Teenagers attending schoolies are often pressured into booze-fuelled parties and need more alternative events, a school chaplaincy group says.
More than 30,000 school leavers are preparing to attend celebrations at Surfers Paradise starting on Saturday, with alcohol-related issues one of the major concerns for police and community groups.
The head of SU QLD, organisers of an alcohol-free schoolies event on the Sunshine Coast, says more needs to be done to prevent youngsters feeling they have to drink alcohol when partying.
"Because of a pervasive stereotype about what celebration should be, they feel obliged to behave artificially and too often that includes excessive alcohol, unwanted sexual activity and drugs," SU QLD chief executive officer Peter James said.
"We know that for a significant number who attend the Gold Coast, the week includes negative experiences they will regret long afterwards.
"For thousands of schoolies, there is no attraction to participate in what they see on the television news every year at the Gold Coast, but they don't think they have a choice. They see no alternative."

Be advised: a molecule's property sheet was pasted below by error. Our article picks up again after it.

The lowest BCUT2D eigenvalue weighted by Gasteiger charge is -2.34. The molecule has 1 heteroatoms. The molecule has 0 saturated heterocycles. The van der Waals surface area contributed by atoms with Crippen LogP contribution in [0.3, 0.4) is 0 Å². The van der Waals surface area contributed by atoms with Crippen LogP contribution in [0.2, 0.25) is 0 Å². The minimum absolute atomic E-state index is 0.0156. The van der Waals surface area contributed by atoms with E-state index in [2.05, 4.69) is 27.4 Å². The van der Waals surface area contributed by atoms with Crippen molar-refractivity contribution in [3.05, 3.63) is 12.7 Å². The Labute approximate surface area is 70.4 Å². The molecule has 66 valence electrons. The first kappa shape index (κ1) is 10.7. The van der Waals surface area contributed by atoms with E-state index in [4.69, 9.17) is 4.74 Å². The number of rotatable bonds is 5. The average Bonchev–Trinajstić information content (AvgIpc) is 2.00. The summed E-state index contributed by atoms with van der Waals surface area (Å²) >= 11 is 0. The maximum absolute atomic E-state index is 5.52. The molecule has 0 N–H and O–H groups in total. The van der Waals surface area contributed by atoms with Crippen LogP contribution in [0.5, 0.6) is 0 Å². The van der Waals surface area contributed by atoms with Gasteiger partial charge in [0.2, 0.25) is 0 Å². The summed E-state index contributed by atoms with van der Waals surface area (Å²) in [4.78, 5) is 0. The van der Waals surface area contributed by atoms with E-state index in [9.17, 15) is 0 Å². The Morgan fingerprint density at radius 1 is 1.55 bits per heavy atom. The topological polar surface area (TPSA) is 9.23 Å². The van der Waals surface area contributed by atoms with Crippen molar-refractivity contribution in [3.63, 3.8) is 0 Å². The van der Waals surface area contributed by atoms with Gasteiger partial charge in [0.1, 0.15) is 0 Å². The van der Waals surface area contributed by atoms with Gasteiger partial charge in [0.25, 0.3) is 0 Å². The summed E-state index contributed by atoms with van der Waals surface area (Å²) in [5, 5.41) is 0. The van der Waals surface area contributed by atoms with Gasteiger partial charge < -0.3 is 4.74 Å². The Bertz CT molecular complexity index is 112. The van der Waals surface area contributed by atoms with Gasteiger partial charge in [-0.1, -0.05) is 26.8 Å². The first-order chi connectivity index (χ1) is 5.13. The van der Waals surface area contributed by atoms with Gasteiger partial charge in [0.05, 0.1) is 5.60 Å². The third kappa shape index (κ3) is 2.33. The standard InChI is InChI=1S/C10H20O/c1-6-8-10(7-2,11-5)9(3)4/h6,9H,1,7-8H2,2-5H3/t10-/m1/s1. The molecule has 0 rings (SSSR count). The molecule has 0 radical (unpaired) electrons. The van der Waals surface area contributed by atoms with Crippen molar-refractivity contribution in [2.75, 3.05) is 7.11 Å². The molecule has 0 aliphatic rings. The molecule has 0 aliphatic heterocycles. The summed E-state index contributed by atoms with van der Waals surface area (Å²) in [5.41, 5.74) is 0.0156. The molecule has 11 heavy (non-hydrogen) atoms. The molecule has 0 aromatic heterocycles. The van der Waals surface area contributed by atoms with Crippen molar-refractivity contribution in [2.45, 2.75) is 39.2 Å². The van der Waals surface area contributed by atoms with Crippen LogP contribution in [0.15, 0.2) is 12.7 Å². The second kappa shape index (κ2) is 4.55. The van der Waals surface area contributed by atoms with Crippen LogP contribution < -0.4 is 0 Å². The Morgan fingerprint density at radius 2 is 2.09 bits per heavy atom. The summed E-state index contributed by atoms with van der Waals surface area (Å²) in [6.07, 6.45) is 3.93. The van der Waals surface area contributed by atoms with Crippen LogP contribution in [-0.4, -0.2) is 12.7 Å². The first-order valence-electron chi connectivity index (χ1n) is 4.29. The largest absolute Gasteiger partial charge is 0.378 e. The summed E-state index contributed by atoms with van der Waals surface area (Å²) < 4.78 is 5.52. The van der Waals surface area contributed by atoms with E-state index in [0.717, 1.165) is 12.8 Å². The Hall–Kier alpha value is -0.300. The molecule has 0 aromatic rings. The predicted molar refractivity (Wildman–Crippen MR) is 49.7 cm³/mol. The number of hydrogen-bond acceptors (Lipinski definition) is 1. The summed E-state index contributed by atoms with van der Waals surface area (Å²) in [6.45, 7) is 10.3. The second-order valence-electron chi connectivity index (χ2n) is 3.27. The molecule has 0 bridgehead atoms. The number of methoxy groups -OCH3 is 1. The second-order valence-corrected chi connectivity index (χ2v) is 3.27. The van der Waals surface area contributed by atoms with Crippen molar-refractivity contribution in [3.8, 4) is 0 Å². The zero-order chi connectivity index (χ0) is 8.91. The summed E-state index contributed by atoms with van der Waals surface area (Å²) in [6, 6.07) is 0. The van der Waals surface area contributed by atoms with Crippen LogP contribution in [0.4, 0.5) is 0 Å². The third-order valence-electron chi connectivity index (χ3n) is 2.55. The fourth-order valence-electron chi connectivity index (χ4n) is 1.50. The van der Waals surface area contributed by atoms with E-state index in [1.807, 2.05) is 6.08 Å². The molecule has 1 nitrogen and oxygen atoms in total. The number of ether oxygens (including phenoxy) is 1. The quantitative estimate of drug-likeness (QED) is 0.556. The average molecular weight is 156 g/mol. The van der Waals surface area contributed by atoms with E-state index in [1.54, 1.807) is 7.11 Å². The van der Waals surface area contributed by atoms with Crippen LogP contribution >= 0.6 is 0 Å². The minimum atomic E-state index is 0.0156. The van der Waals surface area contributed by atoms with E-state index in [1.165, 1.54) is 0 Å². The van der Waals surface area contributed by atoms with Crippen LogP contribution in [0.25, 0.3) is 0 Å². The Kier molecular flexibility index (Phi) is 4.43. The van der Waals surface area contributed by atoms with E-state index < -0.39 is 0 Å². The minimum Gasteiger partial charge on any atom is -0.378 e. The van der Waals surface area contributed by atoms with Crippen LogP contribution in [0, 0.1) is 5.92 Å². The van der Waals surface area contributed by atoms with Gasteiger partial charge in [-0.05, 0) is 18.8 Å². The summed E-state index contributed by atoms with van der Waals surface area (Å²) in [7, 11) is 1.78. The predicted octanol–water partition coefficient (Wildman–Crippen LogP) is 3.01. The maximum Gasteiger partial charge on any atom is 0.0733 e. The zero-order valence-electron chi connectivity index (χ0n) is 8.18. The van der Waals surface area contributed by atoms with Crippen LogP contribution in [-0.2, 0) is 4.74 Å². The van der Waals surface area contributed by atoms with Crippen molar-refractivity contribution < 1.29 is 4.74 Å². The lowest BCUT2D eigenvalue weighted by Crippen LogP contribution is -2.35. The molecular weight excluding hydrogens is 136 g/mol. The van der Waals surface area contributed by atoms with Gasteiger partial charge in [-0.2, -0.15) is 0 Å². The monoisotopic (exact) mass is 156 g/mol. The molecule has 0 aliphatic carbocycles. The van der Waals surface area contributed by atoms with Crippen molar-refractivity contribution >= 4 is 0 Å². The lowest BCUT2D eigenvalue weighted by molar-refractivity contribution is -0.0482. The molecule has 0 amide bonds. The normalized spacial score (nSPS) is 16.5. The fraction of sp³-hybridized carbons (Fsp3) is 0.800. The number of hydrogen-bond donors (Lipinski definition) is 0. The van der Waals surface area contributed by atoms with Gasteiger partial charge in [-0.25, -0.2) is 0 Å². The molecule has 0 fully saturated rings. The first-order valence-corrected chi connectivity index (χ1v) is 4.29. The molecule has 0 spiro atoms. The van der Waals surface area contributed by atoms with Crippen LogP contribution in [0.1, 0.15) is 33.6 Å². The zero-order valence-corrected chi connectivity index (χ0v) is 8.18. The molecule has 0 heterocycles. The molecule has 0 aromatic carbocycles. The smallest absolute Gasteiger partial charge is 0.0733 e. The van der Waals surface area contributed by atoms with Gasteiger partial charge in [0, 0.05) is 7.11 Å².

Mr James says community groups could do more to offer alternatives to the traditional schoolies celebrations.
Meanwhile, Queensland Children's Commissioner Elizabeth Fraser is calling on parents to warn their teenagers about the risks they could face during schoolies celebrations.
"Young people who drink alcohol, particularly at high levels, are at increased risk of injury, self-harm, violence and risky behaviour, including risky sexual behaviour," Ms Fraser said.
"Parents play a crucial role in educating teenagers about alcohol and safe sex practices and helping them to develop a responsible attitude towards drinking and sexual relationships.
"In the lead-up to schoolies week, I encourage all parents to speak to their children before the partying begins.
"Make schoolies week a time to celebrate and not to regret."